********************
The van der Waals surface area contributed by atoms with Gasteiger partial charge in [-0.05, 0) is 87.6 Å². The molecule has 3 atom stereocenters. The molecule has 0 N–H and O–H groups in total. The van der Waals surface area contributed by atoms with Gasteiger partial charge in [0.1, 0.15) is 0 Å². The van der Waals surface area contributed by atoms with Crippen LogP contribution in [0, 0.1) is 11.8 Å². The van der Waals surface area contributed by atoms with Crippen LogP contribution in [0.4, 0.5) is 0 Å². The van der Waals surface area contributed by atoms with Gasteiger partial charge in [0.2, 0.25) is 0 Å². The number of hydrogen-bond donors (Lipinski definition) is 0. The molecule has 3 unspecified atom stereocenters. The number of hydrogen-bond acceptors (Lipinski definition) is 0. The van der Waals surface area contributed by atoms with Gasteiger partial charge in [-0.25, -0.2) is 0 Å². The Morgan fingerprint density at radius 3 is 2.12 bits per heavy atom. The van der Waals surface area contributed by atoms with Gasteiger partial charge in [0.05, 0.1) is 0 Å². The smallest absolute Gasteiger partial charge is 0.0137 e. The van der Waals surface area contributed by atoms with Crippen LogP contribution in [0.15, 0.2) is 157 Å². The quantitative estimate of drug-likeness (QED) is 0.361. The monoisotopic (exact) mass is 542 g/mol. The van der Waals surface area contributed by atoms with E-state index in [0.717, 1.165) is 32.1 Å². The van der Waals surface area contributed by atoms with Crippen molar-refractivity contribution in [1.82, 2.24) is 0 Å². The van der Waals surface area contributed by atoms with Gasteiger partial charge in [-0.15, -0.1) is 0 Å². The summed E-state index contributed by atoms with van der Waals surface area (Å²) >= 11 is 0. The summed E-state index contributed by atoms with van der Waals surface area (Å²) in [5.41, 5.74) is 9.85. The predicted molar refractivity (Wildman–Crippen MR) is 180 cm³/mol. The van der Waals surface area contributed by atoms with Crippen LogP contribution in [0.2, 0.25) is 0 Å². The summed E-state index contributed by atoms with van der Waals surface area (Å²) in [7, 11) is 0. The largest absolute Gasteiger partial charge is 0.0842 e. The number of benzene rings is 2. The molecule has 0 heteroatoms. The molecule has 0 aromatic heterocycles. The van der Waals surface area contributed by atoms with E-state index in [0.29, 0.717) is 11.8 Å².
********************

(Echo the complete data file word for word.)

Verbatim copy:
The van der Waals surface area contributed by atoms with Gasteiger partial charge in [-0.05, 0) is 87.6 Å². The molecule has 3 atom stereocenters. The molecule has 0 N–H and O–H groups in total. The van der Waals surface area contributed by atoms with Gasteiger partial charge in [0.1, 0.15) is 0 Å². The van der Waals surface area contributed by atoms with Crippen LogP contribution in [0, 0.1) is 11.8 Å². The van der Waals surface area contributed by atoms with Crippen LogP contribution in [0.4, 0.5) is 0 Å². The van der Waals surface area contributed by atoms with Gasteiger partial charge in [0.2, 0.25) is 0 Å². The number of hydrogen-bond donors (Lipinski definition) is 0. The molecule has 3 unspecified atom stereocenters. The number of hydrogen-bond acceptors (Lipinski definition) is 0. The van der Waals surface area contributed by atoms with Gasteiger partial charge in [-0.25, -0.2) is 0 Å². The Morgan fingerprint density at radius 3 is 2.12 bits per heavy atom. The van der Waals surface area contributed by atoms with Gasteiger partial charge in [0.05, 0.1) is 0 Å². The smallest absolute Gasteiger partial charge is 0.0137 e. The van der Waals surface area contributed by atoms with Crippen LogP contribution in [0.15, 0.2) is 157 Å². The quantitative estimate of drug-likeness (QED) is 0.361. The monoisotopic (exact) mass is 542 g/mol. The van der Waals surface area contributed by atoms with E-state index in [0.717, 1.165) is 32.1 Å². The van der Waals surface area contributed by atoms with Crippen molar-refractivity contribution in [1.82, 2.24) is 0 Å². The van der Waals surface area contributed by atoms with Gasteiger partial charge in [-0.15, -0.1) is 0 Å². The summed E-state index contributed by atoms with van der Waals surface area (Å²) >= 11 is 0. The summed E-state index contributed by atoms with van der Waals surface area (Å²) in [5.41, 5.74) is 9.85. The predicted molar refractivity (Wildman–Crippen MR) is 180 cm³/mol. The van der Waals surface area contributed by atoms with Crippen LogP contribution in [0.2, 0.25) is 0 Å². The summed E-state index contributed by atoms with van der Waals surface area (Å²) in [7, 11) is 0. The largest absolute Gasteiger partial charge is 0.0842 e. The number of benzene rings is 2. The molecule has 0 heteroatoms. The molecule has 0 aromatic heterocycles. The van der Waals surface area contributed by atoms with E-state index in [0.29, 0.717) is 11.8 Å².